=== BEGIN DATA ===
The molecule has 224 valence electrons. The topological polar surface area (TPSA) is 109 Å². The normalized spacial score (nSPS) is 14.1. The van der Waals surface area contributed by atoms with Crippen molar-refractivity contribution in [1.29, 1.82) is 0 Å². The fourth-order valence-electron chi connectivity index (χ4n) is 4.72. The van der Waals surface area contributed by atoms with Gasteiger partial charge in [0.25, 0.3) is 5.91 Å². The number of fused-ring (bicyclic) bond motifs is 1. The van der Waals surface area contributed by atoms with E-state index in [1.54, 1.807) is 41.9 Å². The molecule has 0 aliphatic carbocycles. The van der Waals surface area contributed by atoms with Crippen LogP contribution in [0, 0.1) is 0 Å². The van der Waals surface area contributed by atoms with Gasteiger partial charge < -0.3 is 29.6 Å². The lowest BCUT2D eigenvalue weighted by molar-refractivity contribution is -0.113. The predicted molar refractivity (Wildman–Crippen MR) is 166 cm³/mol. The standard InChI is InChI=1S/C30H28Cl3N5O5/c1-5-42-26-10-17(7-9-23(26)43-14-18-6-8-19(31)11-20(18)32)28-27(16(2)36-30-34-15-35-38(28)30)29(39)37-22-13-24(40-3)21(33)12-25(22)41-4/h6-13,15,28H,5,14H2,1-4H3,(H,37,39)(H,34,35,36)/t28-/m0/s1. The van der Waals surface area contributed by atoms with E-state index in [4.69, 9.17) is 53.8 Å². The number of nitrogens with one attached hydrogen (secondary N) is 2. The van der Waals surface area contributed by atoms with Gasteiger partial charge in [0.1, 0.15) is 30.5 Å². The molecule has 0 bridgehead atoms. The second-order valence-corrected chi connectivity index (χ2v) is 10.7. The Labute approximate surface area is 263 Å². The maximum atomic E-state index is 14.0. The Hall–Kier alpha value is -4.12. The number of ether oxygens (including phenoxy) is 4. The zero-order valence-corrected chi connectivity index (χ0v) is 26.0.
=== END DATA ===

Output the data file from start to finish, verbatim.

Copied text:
The molecule has 224 valence electrons. The topological polar surface area (TPSA) is 109 Å². The normalized spacial score (nSPS) is 14.1. The van der Waals surface area contributed by atoms with Crippen molar-refractivity contribution in [1.29, 1.82) is 0 Å². The fourth-order valence-electron chi connectivity index (χ4n) is 4.72. The van der Waals surface area contributed by atoms with Gasteiger partial charge in [0.25, 0.3) is 5.91 Å². The number of fused-ring (bicyclic) bond motifs is 1. The van der Waals surface area contributed by atoms with E-state index in [1.54, 1.807) is 41.9 Å². The molecule has 0 aliphatic carbocycles. The van der Waals surface area contributed by atoms with Crippen LogP contribution in [0, 0.1) is 0 Å². The van der Waals surface area contributed by atoms with Gasteiger partial charge < -0.3 is 29.6 Å². The lowest BCUT2D eigenvalue weighted by molar-refractivity contribution is -0.113. The predicted molar refractivity (Wildman–Crippen MR) is 166 cm³/mol. The standard InChI is InChI=1S/C30H28Cl3N5O5/c1-5-42-26-10-17(7-9-23(26)43-14-18-6-8-19(31)11-20(18)32)28-27(16(2)36-30-34-15-35-38(28)30)29(39)37-22-13-24(40-3)21(33)12-25(22)41-4/h6-13,15,28H,5,14H2,1-4H3,(H,37,39)(H,34,35,36)/t28-/m0/s1. The van der Waals surface area contributed by atoms with E-state index in [4.69, 9.17) is 53.8 Å². The number of nitrogens with one attached hydrogen (secondary N) is 2. The van der Waals surface area contributed by atoms with Gasteiger partial charge in [0.1, 0.15) is 30.5 Å². The molecule has 0 bridgehead atoms. The second-order valence-corrected chi connectivity index (χ2v) is 10.7. The Labute approximate surface area is 263 Å². The maximum atomic E-state index is 14.0. The Hall–Kier alpha value is -4.12. The number of ether oxygens (including phenoxy) is 4. The zero-order valence-corrected chi connectivity index (χ0v) is 26.0.